I think it's a trap to think that "music" in a period of time can be that broadly characterized. Especially back then, the music business itself allowed for and promoted much greater diversity. It's hard for me to comment about popular music today, since I don't really listen to it, but when I browse through ye olde Fy of Spoti, I can always find something recent and good. I do think that there was about a 10-year period mid-60s through mid-70s when there was a ton of music that was very popular, AND very artistically adventurous (even transgressive), including a lot that also rawked!(tm), and I think we don't have that anymore in the realm of what's very popular. But that doesn't mean there's nothing out there. I also think that the pop-culture business has morphed into something that almost instantly coopts and neuters transgression. And plugs electrodes into our heads to power a giant computer that sucks the energy out of our brains and traps us in simulated reality ... Oh wait, I probably should't have told you about that. Gotta go. There's a guy with sunglasses at the door.

    John

  25. #274

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    Quote Originally Posted by grahambop View Post
    My feelings about this thread.
    But we are trapped in a loop really

  26. #275

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    This ought to bring things to a horrifying and quick halt... (We're caught in a trap...)

    <span style='font-family: "Open Sans",sans-serif'>


    Tony



  27. #276

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    Quote Originally Posted by princeplanet View Post
    Um, "attitude" is what punk was about... it certainly wasn't about musicianship... The best rock journalism ever was written about Punk bands. Writers like Lester Bangs waxing poetic about modern rebellion and the new Nihilism showed that some of the sharpest and most brilliant minds were attracted to Punk, along with the most self destructive and inarticulate people who went along for the ride. The CBGB's scene was more "pissed off" than say the Beatniks of their previous generation, and called BS like no other scene in history.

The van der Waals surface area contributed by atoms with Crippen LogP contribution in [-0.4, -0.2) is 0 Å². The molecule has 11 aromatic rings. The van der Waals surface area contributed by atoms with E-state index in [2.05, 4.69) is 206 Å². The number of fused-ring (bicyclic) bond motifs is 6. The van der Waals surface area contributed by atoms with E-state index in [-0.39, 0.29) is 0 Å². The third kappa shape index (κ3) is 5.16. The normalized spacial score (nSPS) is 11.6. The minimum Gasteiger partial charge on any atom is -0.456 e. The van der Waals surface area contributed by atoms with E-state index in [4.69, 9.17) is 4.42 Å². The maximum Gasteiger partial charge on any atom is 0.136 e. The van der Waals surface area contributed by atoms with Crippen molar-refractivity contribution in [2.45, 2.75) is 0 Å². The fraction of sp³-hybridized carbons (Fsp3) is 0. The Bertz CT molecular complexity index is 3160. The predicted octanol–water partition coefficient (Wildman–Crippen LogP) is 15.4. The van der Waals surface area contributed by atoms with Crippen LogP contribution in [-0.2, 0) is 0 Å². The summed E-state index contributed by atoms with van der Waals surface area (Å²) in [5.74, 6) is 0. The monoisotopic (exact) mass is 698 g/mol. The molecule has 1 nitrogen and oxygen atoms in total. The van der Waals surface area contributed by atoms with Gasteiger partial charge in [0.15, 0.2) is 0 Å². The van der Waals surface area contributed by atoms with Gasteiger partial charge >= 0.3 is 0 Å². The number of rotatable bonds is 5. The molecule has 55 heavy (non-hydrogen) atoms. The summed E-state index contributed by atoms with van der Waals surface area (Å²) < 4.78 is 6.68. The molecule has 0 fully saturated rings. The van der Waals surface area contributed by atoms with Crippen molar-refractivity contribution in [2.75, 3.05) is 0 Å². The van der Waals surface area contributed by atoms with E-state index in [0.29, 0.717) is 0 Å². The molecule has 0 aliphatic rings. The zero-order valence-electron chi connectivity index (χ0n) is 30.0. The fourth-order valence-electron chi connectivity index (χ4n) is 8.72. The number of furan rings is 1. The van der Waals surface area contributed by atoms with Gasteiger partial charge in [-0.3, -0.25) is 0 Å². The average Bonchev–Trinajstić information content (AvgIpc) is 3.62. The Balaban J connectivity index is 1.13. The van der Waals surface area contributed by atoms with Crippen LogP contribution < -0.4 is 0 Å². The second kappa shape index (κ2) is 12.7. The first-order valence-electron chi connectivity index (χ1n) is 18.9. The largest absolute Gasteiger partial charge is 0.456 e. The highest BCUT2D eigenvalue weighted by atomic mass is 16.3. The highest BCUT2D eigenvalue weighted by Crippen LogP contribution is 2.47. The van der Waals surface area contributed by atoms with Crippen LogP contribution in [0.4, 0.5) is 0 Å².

We could do with some of that "attitude" right now dontcha think?
    Yea of course, attitude is great, it's just when it's a cover to hide lack of any talent it's a problem. Ramones had attitude, but how Johnny Ramone played, it's a unique thing! He had the sound! Also songwriting of course.

    But I'm sorry J. Thunders had none of those. It's a joke. In NYC he has a lot of fans, but I suspect some guitarists love him because he make them feel more secure in their sh..ty playing. Oh, I have an attitude, I don't need to play well. Same with the singers. Rock scene is deader than dead in NY, I blame that bad punk. Nobody wants to listen this crap anymore.

  28. #277

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    Quote Originally Posted by christianm77 View Post
    But we are trapped in a loop really
    Someone had to:


  29. #278